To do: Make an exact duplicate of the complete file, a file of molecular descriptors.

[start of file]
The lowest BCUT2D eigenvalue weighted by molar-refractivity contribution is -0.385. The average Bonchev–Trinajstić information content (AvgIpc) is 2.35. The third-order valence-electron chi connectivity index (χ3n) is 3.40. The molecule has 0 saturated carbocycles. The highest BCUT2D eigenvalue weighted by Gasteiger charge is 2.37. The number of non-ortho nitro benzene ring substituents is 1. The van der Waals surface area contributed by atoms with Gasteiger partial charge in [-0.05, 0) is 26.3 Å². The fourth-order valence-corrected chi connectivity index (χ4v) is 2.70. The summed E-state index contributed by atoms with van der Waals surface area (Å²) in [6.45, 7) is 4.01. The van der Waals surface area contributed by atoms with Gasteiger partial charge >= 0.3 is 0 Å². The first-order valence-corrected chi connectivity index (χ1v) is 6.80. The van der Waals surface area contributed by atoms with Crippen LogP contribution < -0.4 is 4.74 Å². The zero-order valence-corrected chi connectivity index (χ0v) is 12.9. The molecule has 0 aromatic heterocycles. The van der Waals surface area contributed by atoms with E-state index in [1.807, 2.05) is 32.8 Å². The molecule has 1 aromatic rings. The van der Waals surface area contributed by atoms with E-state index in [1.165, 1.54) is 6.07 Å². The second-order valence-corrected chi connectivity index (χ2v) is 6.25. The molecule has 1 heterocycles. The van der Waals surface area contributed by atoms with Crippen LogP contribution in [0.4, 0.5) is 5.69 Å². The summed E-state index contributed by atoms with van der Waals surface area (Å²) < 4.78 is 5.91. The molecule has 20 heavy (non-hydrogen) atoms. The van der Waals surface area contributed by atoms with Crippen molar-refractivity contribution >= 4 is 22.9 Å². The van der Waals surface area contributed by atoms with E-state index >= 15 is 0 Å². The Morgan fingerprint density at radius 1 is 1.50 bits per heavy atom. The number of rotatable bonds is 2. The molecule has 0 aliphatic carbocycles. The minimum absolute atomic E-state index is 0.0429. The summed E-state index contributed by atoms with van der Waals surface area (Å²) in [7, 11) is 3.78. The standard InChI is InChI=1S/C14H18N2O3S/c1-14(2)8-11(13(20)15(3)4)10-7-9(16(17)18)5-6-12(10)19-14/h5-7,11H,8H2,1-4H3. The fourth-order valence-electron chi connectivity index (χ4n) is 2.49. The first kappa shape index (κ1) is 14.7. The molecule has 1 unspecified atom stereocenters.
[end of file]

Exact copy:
The lowest BCUT2D eigenvalue weighted by molar-refractivity contribution is -0.385. The average Bonchev–Trinajstić information content (AvgIpc) is 2.35. The third-order valence-electron chi connectivity index (χ3n) is 3.40. The molecule has 0 saturated carbocycles. The highest BCUT2D eigenvalue weighted by Gasteiger charge is 2.37. The number of non-ortho nitro benzene ring substituents is 1. The van der Waals surface area contributed by atoms with Gasteiger partial charge in [-0.05, 0) is 26.3 Å². The fourth-order valence-corrected chi connectivity index (χ4v) is 2.70. The summed E-state index contributed by atoms with van der Waals surface area (Å²) in [6.45, 7) is 4.01. The van der Waals surface area contributed by atoms with Gasteiger partial charge >= 0.3 is 0 Å². The first-order valence-corrected chi connectivity index (χ1v) is 6.80. The van der Waals surface area contributed by atoms with Crippen LogP contribution < -0.4 is 4.74 Å². The zero-order valence-corrected chi connectivity index (χ0v) is 12.9. The molecule has 0 aromatic heterocycles. The van der Waals surface area contributed by atoms with E-state index in [1.807, 2.05) is 32.8 Å². The molecule has 1 aromatic rings. The van der Waals surface area contributed by atoms with E-state index in [1.165, 1.54) is 6.07 Å². The second-order valence-corrected chi connectivity index (χ2v) is 6.25. The molecule has 1 heterocycles. The van der Waals surface area contributed by atoms with Crippen LogP contribution in [0.4, 0.5) is 5.69 Å². The summed E-state index contributed by atoms with van der Waals surface area (Å²) < 4.78 is 5.91. The molecule has 20 heavy (non-hydrogen) atoms. The van der Waals surface area contributed by atoms with Crippen molar-refractivity contribution >= 4 is 22.9 Å². The van der Waals surface area contributed by atoms with E-state index >= 15 is 0 Å². The Morgan fingerprint density at radius 1 is 1.50 bits per heavy atom. The number of rotatable bonds is 2. The molecule has 0 aliphatic carbocycles. The minimum absolute atomic E-state index is 0.0429. The summed E-state index contributed by atoms with van der Waals surface area (Å²) in [7, 11) is 3.78. The standard InChI is InChI=1S/C14H18N2O3S/c1-14(2)8-11(13(20)15(3)4)10-7-9(16(17)18)5-6-12(10)19-14/h5-7,11H,8H2,1-4H3. The fourth-order valence-electron chi connectivity index (χ4n) is 2.49. The first kappa shape index (κ1) is 14.7. The molecule has 1 unspecified atom stereocenters.